Study Guide Prepared by Michael
David Thoreau's "Civil Disobedience" is an essay that attempts to persuade
readers to oppose unjust government policies in general and the Mexican
War and the institution of slavery in particular.
first presented the essay as a lecture on January 26, 1848, at the Concord
(Massachusetts) Lyceum. In May 1849, it was published under the title "Resistance
to Civil Government" in Aesthetic Papers, a short-lived journal
of transcendentalist Elizabeth Peabody (1804-1894). In 1866, four years
after Thoreau's death, the essay was published under its permanent title,
"Civil Disobedience," in a Thoreau collection entitled A Yankee in Canada,
with Anti-Slavery and Reform Papers. )
wrote "Civil Disobedience" in first-person point of view.
the essay, Thoreau says it is the duty of all citizens to disobey unjust
government policies. They should express their opposition through acts
of civil disobedience, such as refusing to pay taxes. Thoreau cites two
examples of unjust U.S. government policies: the continuation of the institution
of slavery and the prosecution of the Mexican War (April 1846-February
of good conscience should actively oppose unjust government policies through
nonviolent resistance, such as refusal to pay taxes. They should even be
willing to go to jail rather than yield to immoral or unethical government
laws and activities.
Slavery is an evil institution
that must be abolished.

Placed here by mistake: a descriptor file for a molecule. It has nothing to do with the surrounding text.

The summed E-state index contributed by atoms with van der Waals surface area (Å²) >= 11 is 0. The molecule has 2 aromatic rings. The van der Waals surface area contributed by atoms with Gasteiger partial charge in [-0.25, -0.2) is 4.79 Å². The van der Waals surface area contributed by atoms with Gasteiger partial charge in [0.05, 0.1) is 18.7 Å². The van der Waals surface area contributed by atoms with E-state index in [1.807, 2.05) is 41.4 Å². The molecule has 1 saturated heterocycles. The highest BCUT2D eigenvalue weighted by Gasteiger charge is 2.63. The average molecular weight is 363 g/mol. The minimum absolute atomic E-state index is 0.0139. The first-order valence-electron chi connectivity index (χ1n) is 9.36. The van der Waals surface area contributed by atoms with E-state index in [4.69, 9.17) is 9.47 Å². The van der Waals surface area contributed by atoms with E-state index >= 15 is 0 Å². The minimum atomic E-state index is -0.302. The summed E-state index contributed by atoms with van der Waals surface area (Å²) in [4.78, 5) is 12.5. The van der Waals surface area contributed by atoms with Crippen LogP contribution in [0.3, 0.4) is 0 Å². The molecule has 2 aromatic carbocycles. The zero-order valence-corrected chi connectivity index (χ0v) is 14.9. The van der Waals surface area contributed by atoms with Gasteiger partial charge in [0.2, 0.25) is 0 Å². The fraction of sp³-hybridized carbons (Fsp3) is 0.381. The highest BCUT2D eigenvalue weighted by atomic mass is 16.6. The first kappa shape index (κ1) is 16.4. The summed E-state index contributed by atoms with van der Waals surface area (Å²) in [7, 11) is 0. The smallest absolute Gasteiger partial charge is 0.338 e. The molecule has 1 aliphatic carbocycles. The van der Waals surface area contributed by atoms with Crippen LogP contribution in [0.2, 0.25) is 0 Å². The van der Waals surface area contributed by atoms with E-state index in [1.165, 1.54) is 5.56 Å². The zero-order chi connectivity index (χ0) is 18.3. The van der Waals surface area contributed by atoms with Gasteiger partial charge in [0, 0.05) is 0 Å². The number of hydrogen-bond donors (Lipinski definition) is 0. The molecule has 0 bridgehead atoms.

The Mexican War is an unjust
conflict because it is being fought to acquire new territory in which to
Talk means little unless action
backs it up. Saying you are against an unjust government policy does nothing
to eliminate that policy. But backing your words up with action—action
that may impose hardship on you—will
Citizens must oppose efforts
by groups that promote their own selfish interests at the expense of morality,
ethics, and individual rights.
believed every human being has inborn knowledge that enables him to recognize
and understand moral truth without benefit of knowledge obtained through
the physical senses. Using this inborn knowledge, an individual can make
a moral decision without relying on information gained through everyday
living, education, and experimentation. One may liken this inborn knowledge
to conscience or intuition.
and others who believed that this inborn knowledge served as a moral guiding
force were known as transcendentalists—that
is, they believed that this inner knowledge was a higher, transcendent